Stamp Duty is a tax that must be paid when buying property or land in the UK. It’s known as Stamp Duty Land Tax (SDLT) in England and Northern Ireland, Land and Buildings Transaction Tax (LBTT) in Scotland, and Land Transaction Tax (LTT) in Wales.
Stamp Duty is only due if the price of the property you’re buying reaches a certain threshold. Rather than paying one rate on the entire property cost, Stamp Duty is tiered so that different rates are payable on different portions of the property price (see tables below).
Rates will also vary depending on which home nation you live in, as well as whether you’re a first-time buyer, home mover or purchasing an additional property.
The rules on when and how you need to pay Stamp Duty vary depending on where the property you’re buying is located, as outlined below:
If you’re buying a residential property in England or Northern Ireland, you must send an SDLT return to HMRC (Her Majesty’s Revenue and Customs office) and pay the tax within 14 days from the date of completion (when the contracts are signed and you get the keys to your new home).
Your solicitor or conveyancer will usually calculate and pay your Stamp Duty bill for you and the tax will be added to their fees. If not, you’ll need to request a paper return and fill it out yourself before paying your tax. The paper return includes an 11-character Unique Transaction Reference Number (UTRN) which you will need to use when paying your bill. You can pay HMRC via online or mobile banking, BACS, CHAPS, debit or corporate credit card, by sending a cheque or by paying at your bank.
You must submit a return, even if you don’t owe any Stamp Duty. Be aware that if you don’t pay your bill on time, there’s an automatic £100 fine and interest could be charged too.
If you’re buying a property in Scotland, you’ll have 30 days in which to pay your LBTT bill to Revenue Scotland. Again, your conveyancer or solicitor should take care of this for you, but if they don’t, you’ll need to submit an online return. You’ll then be asked to enter your payment method and a unique 13-character tax reference number (starting with the letters ‘RS’) will be displayed on the screen. You must quote this number when making your payment.
You can pay your tax by transferring the money online or by mobile banking using Revenue Scotland’s bank details. You can use Faster Payments, BACS or CHAPS. If you submit your return late, you may be liable to pay a penalty. If you pay your tax bill late, interest will be charged and you may also face a penalty.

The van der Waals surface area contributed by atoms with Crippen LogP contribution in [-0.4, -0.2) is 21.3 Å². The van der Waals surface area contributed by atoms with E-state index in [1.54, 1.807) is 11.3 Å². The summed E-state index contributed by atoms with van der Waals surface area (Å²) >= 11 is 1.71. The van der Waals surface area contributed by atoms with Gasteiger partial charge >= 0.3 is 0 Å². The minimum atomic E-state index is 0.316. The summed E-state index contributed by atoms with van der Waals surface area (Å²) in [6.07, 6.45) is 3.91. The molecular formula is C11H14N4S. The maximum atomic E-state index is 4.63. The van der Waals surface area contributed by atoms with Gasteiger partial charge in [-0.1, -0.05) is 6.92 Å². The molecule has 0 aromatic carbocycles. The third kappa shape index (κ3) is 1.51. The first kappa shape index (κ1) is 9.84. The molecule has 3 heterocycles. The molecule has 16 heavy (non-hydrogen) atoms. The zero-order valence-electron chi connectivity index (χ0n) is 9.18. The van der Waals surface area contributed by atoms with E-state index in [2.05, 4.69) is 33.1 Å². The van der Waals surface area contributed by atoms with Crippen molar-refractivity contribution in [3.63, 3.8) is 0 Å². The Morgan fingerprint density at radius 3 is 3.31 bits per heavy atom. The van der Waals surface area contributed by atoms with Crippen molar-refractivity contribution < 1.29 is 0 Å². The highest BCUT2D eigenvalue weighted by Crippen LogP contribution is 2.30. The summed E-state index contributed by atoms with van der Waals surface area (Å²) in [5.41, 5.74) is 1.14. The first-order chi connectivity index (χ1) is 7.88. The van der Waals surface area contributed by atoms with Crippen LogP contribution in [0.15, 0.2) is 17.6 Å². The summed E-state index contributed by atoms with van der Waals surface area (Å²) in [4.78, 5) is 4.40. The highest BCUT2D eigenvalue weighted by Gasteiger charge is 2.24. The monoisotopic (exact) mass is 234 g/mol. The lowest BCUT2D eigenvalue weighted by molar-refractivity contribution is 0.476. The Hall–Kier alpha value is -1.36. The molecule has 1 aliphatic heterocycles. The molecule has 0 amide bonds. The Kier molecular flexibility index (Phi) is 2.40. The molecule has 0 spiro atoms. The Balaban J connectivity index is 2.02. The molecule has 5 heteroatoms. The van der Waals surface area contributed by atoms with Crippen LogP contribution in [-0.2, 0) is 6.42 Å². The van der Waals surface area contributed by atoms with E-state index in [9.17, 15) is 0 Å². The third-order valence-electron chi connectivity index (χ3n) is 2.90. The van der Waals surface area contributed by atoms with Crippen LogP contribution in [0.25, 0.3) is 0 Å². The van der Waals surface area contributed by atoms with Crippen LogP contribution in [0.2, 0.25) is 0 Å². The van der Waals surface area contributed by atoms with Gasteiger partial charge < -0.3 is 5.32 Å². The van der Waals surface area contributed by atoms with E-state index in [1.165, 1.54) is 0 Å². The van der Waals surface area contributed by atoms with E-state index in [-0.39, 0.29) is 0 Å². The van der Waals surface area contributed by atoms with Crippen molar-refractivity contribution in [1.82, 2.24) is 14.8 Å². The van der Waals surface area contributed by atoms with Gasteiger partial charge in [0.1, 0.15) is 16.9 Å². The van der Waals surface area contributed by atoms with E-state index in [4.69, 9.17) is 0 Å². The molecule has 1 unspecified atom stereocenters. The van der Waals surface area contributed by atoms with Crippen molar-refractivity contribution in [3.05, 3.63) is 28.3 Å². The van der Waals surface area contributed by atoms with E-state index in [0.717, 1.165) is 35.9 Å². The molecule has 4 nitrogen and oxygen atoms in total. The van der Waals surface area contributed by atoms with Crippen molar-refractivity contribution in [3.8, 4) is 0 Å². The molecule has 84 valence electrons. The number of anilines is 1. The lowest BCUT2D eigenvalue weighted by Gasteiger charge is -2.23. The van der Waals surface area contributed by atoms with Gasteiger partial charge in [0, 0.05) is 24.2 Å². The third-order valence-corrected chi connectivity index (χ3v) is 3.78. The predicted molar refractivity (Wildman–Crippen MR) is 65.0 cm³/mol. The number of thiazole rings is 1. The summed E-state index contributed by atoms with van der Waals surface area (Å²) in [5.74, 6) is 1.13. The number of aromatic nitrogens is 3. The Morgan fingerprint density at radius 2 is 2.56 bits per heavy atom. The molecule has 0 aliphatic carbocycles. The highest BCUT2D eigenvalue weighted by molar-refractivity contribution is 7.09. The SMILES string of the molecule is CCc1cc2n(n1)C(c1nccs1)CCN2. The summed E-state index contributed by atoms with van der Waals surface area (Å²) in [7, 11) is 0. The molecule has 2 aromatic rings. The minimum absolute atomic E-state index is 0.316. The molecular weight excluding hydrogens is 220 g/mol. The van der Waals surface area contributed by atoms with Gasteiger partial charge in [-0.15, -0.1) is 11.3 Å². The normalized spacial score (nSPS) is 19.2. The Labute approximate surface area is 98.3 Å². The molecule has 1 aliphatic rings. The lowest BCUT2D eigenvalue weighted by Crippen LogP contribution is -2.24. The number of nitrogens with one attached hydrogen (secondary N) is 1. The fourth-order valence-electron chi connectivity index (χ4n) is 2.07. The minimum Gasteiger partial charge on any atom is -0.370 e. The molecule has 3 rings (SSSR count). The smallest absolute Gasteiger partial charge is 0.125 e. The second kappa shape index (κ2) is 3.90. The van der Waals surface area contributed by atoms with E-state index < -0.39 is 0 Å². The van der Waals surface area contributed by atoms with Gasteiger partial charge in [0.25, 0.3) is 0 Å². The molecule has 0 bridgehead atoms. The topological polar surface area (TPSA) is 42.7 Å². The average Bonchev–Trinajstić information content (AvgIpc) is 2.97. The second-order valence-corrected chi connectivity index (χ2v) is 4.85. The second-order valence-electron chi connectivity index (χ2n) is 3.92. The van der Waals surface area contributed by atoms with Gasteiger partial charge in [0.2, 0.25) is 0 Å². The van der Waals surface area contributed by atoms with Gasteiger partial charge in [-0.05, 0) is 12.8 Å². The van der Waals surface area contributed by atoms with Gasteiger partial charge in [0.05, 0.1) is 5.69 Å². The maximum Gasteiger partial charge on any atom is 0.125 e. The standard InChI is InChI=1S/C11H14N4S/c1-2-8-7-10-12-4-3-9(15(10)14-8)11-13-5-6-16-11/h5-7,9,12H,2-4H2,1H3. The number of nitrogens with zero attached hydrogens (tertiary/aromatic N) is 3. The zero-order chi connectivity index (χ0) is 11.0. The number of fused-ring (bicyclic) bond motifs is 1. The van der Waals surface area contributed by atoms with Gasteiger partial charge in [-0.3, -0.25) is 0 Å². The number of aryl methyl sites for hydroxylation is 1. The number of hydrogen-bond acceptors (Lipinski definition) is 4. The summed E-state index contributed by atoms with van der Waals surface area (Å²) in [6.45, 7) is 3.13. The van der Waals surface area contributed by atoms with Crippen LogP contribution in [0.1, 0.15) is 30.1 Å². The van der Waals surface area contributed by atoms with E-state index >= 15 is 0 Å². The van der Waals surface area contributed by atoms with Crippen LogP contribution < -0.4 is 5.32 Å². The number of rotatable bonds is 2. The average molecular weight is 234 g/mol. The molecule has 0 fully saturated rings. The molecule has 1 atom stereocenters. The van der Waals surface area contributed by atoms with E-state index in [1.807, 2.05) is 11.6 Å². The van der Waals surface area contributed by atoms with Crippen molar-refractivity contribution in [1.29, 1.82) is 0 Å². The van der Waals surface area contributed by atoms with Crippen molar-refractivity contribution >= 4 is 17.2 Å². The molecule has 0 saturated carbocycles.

If you’re buying a property in Wales, you’ll need to send an LTT return to the Welsh Revenue Authority (WRA) and pay the tax within 30 days of the day after completion. If you have a solicitor or conveyancer, you can ask them to file your return online and pay the tax on your behalf. If not, you will need to complete and send a paper return, calculate your tax and pay the bill yourself.
When you pay, you’ll need your 12-digit Unique Transaction Reference Number (UTRN) from your online account as the payment reference. However, with paper submissions, you won’t have a UTRN until your return has been processed so you can use either the postcode of the land\surname of the buyer or the postcode of the land\buyer’s organisation name as a reference. For example, CF379EH\Bloggs
Payments can be made by electronic funds transfer, CHAPS or BACS or by cheque. Penalties and interest may apply if you file or pay late.
The tables below highlight how much Stamp Duty will be payable when buying a residential property in the UK.
Stamp Duty is calculated on the part of the property price that falls within each band. For example, if you buy a house worth £275,000 in England or Northern Ireland, you’ll pay 0% on the portion up to £250,000 (£0) and 5% on the rest (£25,000) - meaning a total bill of £1,250.
|Property price||Stamp Duty rate|
|Up to £125,000||0%|
|£125,001 to £250,000||0%|
|£250,001 to £925,000||5%|
|£925,001 to £1.5 million||10%|
|Over £1.5 million||12%|
|Property price||LBTT rate|
|Up to £145,000||0%|
|£145,001 to £250,000||2%|
|£250,001 to £325,000||5%|
|£325,001 to £750,000||10%|
|Property price||LTT rate|
|Up to £180,000||0%|
|£180,001 to £250,000||4%|
|£250,001 to £400,000||5%|
|£400,001 to £750,000||8%|
|£750,001 to £1.5 million||10%|
|Over £1.5 million||12%|
Stamp Duty relief is available for first-time buyers in England, Northern Ireland and Scotland. A first-time buyer is considered to be someone who has never owned or part-owned a property in the UK or abroad. If you inherited a property, even if you never lived in it and sold it straightaway, you won’t qualify for Stamp Duty relief.